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May 20, 2005

NASA Public Affairs Office
Stennis Space Center, MS 39529-6000
(228) 688-3341


As director of NASA's Program Development Directorate at Stennis Space Center (SSC) in Hancock County, Stephen Brettel of Waveland is on the cutting edge of technology that will help fulfill America's Vision for Space Exploration. He is in charge of recruiting new business for SSC and seeking new uses for NASA technologies in the private sector.

Brettel also serves as Program Manager for NASA's Rocket Propulsion Test Program, which manages all of NASA's rocket propulsion test assets and activities around the country and is NASA's authority for rocket propulsion assignments.

He considers Mobile, Ala., his hometown and is passionate about his work with America's space program. But the path that brought the 1976 Montgomery Catholic High School graduate from Montgomery, Ala., to his current job was far from direct. Brettel studied metallurgical engineering at the University of Alabama in Tuscaloosa and graduated as a civil engineer from the University of South Alabama in Mobile in 1982. He worked for the U.S. Army Corps of Engineers and later took a job as Chief of Office Engineering in El Salvador. An earthquake struck the country's capital city region shortly after Brettel arrived there in 1986. He spent six days volunteering in the disaster recovery efforts, earning the Exceptional Civilian Service Medal for Bravery from the Secretary of the U.S. Army.

Back in the U.S. two years later, Brettel worked on the Advanced Solid Rocket Motor (ASRM) project for NASA under an inter-agency support agreement. Brettel was selected by NASA in 1990 to manage its ASRM nozzle facility at the Michoud Assembly Facility (MAF) in New Orleans.

At the end of the ASRM project, he accepted a position as a lead engineer for Space Shuttle Main Engine testing at SSC. In 1994, he was chosen lead systems integration manager for the Superlightweight (External) Tank project at MAF.

In 2000 he was chosen to manage the MSFC's External Tank Upgrade Program. There, he was instrumental in developing a new technique that uses self-reacting friction stir welding to repair the Space Shuttle's External Tank material.

"It's about twice as strong as a fusion weld, with virtually no defects. That was one of my most significant accomplishments," Brettel said. The Superlightweight Tank Program ended in 1998. Brettel was selected in 2000 to be manager of the External Tank Program at MAF.

"Friction-stir welding was a huge success," he said. "It revolutionized the way we weld aluminum lithium."

In 2002, he was chosen manager at MAF. When Space Shuttle Columbia was lost in February 2003, Brettel was on a yearlong duty rotation at Johnson Space Center (JSC) in Houston.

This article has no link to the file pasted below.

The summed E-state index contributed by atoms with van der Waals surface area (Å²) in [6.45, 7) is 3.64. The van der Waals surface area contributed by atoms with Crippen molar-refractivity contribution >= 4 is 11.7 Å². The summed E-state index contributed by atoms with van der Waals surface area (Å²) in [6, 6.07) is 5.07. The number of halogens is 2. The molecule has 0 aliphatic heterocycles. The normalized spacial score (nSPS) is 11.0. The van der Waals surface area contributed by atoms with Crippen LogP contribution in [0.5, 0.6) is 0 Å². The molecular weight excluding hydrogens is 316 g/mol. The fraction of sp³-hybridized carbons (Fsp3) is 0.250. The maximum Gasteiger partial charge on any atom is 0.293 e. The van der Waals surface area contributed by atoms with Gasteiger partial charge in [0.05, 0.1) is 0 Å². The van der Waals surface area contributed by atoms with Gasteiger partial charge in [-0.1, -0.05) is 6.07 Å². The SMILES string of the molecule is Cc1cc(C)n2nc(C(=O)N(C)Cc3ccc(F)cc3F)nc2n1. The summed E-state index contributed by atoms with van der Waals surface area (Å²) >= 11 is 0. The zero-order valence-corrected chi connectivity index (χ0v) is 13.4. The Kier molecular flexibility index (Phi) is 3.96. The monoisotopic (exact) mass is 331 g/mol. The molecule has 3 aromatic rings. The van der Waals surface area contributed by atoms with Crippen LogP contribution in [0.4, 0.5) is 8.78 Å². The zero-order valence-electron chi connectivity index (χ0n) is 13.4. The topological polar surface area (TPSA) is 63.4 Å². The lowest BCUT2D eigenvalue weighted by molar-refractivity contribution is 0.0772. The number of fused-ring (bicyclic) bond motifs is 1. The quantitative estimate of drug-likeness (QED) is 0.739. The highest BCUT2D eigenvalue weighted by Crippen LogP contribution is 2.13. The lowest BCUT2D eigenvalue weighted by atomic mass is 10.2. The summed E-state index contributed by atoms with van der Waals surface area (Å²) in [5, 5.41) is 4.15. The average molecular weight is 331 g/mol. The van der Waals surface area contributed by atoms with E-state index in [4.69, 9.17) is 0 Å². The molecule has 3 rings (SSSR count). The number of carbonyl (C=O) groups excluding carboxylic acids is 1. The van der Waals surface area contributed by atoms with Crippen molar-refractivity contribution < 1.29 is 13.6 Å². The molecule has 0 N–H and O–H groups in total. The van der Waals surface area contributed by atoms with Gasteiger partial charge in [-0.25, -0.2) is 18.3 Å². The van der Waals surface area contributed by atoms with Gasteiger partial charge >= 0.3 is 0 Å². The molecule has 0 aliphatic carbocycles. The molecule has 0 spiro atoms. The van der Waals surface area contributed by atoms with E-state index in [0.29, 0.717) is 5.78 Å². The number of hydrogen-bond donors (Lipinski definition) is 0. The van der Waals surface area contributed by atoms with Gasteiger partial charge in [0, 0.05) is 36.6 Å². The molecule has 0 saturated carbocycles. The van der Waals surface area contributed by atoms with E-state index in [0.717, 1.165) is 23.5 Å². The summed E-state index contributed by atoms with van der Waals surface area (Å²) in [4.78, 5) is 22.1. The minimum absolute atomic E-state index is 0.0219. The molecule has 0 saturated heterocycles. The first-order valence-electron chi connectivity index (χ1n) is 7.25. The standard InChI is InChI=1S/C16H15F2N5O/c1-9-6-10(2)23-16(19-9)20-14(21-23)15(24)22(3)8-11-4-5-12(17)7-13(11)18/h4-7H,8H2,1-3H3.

After fulfilling those duties, Brettel returned to MAF and helped guide the plant's External Tank redesign effort.

He accepted his current position at SSC in April 2004. Since arriving at SSC, the priority of Brettel's office has been to develop new business opportunities for SSC. According to Brettel, new opportunities are being sought in the traditional roles of rocket propulsion testing and applied sciences, as well as federal city activities like the NASA Shared Services Center. Opportunities are also being sought in nontraditional partnerships that leverage the skilled work force of SSC, such as the hydrogen initiative.

"We want to develop new business opportunities for SSC's work force, to make sure we are sponsoring technology growth in this area of the country – growth that helps the adjacent communities, provides their children a place to come to work that is on the very tip of the world's greatest adventure," he said.

Brettel and the Program Development Directorate see an opportunity in the resources at SSC. Because SSC is the nation's largest consumer of hydrogen and is expert in handling the super-cold rocket fuel, SSC has submitted partnership proposals to the President's Office of Science and Technology Policy to have the center designated a national validation demonstration site for the hydrogen economy.

"It's a natural fit for the President's Management Agenda and his vision for a hydrogen economy," Brettel said. The designation would allow SSC and its partners – other NASA centers and federal agencies, universities, private companies, the U.S. departments of Energy and Transportation and the Southern Coalition for a Hydrogen Economy – to show how hydrogen fuel cells would work as an alternative to fossil fuels.

"We would develop, validate and verify the fuel cells' designs," he said. "We would produce lessons learned on the technical side and in safety of operation. Glenn Research Center would take the lead to enhance the fuel cells to make them technically better than their predecessors. Being the demonstration site will open avenues to learn how to apply the technology: What's the best method to put the cells into cars? Which cars run best? How do we partner with power companies?"

Negotiations are under way for that proposal, with an announcement expected before September. Brettel said the designation would ensure SSC maintains state-of-the-art rocket propulsion facilities and is prepared to be a strategic player in NASA's exploration program.

NASA's contribution to America, he said, is "far greater than a Shuttle flight. It's pushing the vision forward to allow further vision and further dreams to follow behind it."

Related Multimedia:
+ http://www.nasa.gov/centers/stennis/news/newsreleases/2005/STS-05-090-cptn1.html


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